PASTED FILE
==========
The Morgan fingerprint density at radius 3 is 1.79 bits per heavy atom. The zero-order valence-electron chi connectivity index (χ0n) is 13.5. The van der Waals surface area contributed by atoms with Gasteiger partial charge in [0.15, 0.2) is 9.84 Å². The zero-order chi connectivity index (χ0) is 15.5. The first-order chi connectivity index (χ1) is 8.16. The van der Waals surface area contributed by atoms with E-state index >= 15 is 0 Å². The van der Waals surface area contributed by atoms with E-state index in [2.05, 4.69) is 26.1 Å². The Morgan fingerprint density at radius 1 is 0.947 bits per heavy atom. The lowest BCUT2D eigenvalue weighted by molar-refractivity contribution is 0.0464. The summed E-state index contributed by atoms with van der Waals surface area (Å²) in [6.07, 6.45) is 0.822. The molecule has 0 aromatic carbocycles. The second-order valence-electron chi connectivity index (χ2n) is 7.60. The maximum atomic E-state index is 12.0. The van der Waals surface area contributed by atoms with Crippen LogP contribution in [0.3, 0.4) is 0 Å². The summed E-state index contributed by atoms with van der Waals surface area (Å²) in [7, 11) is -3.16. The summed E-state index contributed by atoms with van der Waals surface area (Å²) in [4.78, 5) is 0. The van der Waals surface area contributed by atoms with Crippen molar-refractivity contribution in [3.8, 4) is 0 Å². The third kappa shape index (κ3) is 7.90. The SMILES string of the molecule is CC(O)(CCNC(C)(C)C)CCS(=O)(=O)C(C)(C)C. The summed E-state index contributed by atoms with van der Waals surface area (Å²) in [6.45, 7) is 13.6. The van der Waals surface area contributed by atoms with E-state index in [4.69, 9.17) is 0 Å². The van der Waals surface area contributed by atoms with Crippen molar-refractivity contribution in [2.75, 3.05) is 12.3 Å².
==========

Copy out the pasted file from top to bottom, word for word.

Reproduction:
The Morgan fingerprint density at radius 3 is 1.79 bits per heavy atom. The zero-order valence-electron chi connectivity index (χ0n) is 13.5. The van der Waals surface area contributed by atoms with Gasteiger partial charge in [0.15, 0.2) is 9.84 Å². The zero-order chi connectivity index (χ0) is 15.5. The first-order chi connectivity index (χ1) is 8.16. The van der Waals surface area contributed by atoms with E-state index >= 15 is 0 Å². The van der Waals surface area contributed by atoms with E-state index in [2.05, 4.69) is 26.1 Å². The Morgan fingerprint density at radius 1 is 0.947 bits per heavy atom. The lowest BCUT2D eigenvalue weighted by molar-refractivity contribution is 0.0464. The summed E-state index contributed by atoms with van der Waals surface area (Å²) in [6.07, 6.45) is 0.822. The molecule has 0 aromatic carbocycles. The second-order valence-electron chi connectivity index (χ2n) is 7.60. The maximum atomic E-state index is 12.0. The van der Waals surface area contributed by atoms with Crippen LogP contribution in [0.3, 0.4) is 0 Å². The summed E-state index contributed by atoms with van der Waals surface area (Å²) in [7, 11) is -3.16. The summed E-state index contributed by atoms with van der Waals surface area (Å²) in [4.78, 5) is 0. The van der Waals surface area contributed by atoms with Crippen molar-refractivity contribution in [3.8, 4) is 0 Å². The third kappa shape index (κ3) is 7.90. The SMILES string of the molecule is CC(O)(CCNC(C)(C)C)CCS(=O)(=O)C(C)(C)C. The summed E-state index contributed by atoms with van der Waals surface area (Å²) in [6.45, 7) is 13.6. The van der Waals surface area contributed by atoms with E-state index in [4.69, 9.17) is 0 Å². The van der Waals surface area contributed by atoms with Crippen molar-refractivity contribution in [2.75, 3.05) is 12.3 Å².